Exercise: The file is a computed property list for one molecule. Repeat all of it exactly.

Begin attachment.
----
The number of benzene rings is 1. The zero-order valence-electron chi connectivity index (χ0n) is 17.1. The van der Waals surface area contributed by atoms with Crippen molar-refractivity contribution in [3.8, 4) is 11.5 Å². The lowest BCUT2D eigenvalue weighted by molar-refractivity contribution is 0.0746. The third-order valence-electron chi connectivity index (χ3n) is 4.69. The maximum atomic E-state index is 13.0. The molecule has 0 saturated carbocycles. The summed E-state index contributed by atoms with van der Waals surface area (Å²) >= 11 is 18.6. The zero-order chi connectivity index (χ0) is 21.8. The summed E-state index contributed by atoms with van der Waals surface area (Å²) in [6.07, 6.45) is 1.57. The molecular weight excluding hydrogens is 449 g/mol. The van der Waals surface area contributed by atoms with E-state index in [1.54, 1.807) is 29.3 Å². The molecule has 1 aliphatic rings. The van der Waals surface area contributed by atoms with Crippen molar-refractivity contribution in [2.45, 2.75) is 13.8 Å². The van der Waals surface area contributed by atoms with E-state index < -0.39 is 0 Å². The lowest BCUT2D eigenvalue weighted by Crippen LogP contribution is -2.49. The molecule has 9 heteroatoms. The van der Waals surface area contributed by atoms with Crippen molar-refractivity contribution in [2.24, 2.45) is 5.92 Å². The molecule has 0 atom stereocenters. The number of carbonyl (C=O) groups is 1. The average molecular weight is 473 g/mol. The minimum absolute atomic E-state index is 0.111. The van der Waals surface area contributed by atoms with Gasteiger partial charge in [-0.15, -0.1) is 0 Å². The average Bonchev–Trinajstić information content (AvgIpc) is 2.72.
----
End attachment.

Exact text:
The number of benzene rings is 1. The zero-order valence-electron chi connectivity index (χ0n) is 17.1. The van der Waals surface area contributed by atoms with Crippen molar-refractivity contribution in [3.8, 4) is 11.5 Å². The lowest BCUT2D eigenvalue weighted by molar-refractivity contribution is 0.0746. The third-order valence-electron chi connectivity index (χ3n) is 4.69. The maximum atomic E-state index is 13.0. The molecule has 0 saturated carbocycles. The summed E-state index contributed by atoms with van der Waals surface area (Å²) >= 11 is 18.6. The zero-order chi connectivity index (χ0) is 21.8. The summed E-state index contributed by atoms with van der Waals surface area (Å²) in [6.07, 6.45) is 1.57. The molecular weight excluding hydrogens is 449 g/mol. The van der Waals surface area contributed by atoms with E-state index in [1.54, 1.807) is 29.3 Å². The molecule has 1 aliphatic rings. The van der Waals surface area contributed by atoms with Crippen molar-refractivity contribution in [2.45, 2.75) is 13.8 Å². The van der Waals surface area contributed by atoms with E-state index < -0.39 is 0 Å². The lowest BCUT2D eigenvalue weighted by Crippen LogP contribution is -2.49. The molecule has 9 heteroatoms. The van der Waals surface area contributed by atoms with Crippen molar-refractivity contribution in [2.24, 2.45) is 5.92 Å². The molecule has 0 atom stereocenters. The number of carbonyl (C=O) groups is 1. The average molecular weight is 473 g/mol. The minimum absolute atomic E-state index is 0.111. The van der Waals surface area contributed by atoms with Gasteiger partial charge in [-0.15, -0.1) is 0 Å². The average Bonchev–Trinajstić information content (AvgIpc) is 2.72.